Why would you want to do business valuations in the past? Indeed, most business valuations are done as of the current date. The idea is to figure out what a company is worth right now.
Yet once in a while, you may need to establish what the business was worth at some point in time in the past. A typical example is divorce with both spouses involved in the business but only one being the original founder.
The court may want to establish the amount of compensation for the departing spouse by figuring out what each spouse contributed to the company over the years they were married. To do this, you would need to establish two business values: one just before the marriage and then the value at the time of divorce. The difference is the value presumably created with participation of both spouses in the business.
So how do you go about valuation at such different points in time? While the valuation methods you can use in calculation can be the same for both the historic and current analysis, the data you would use for inputs would likely be quite different. For example, your historic financials and forecasts of earnings and expenses would have two different time lines. In addition, the historic cost of capital data such as the discount and capitalization rates as well as valuation multiples are likely to differ over time.
How could this change the business valuation results? As an example, consider the discounted cash flow method. Your earnings forecasts and earnings growth rate are likely to be different, especially over a long period of time. Moreover, the market years ago could support the discount rate that does not look anything like the current number.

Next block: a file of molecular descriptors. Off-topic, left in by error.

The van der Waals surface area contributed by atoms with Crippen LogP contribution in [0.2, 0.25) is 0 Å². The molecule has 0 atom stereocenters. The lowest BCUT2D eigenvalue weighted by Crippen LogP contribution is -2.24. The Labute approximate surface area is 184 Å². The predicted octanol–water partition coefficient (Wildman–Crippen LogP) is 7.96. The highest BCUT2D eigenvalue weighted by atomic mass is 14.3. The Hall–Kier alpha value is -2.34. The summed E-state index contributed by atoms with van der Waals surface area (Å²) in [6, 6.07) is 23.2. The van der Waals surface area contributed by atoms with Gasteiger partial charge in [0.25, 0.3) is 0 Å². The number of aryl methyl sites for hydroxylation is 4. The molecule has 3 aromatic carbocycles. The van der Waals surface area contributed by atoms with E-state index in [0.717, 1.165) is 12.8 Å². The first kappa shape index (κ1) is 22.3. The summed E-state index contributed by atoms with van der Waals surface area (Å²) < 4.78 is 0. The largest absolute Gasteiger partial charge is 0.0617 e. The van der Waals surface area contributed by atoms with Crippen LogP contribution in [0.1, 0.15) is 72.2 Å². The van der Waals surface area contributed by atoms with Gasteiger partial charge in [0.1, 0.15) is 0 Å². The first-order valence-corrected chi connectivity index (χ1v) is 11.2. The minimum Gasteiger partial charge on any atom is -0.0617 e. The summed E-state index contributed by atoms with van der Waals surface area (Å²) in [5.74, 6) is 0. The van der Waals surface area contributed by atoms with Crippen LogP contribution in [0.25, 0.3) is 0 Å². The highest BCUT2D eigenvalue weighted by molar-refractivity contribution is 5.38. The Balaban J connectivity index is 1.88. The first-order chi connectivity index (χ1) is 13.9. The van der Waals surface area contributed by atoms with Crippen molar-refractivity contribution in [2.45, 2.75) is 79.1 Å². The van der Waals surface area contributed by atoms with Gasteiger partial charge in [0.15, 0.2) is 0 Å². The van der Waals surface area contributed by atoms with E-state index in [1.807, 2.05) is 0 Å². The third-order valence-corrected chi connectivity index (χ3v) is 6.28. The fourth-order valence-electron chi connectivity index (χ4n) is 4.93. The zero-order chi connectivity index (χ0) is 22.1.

Earnings and discount rates change over time
This difference in the earnings and discount rate is likely to produce very different business value results. The difference may be a positive number which means the spouses ran a successful growing company. The wealth they have created over the years is theirs to share.
The same reasoning applies to any other business valuation method. A good example is valuation multiples you may use to compare your company to its industry peers. The market participants, i.e. business buyers and sellers, establish business selling prices every day. So it is possible that companies in a particular industry have become more desirable of late and tend to command higher valuation multiples than in the past. Again, the result is that you company may be more valuable today.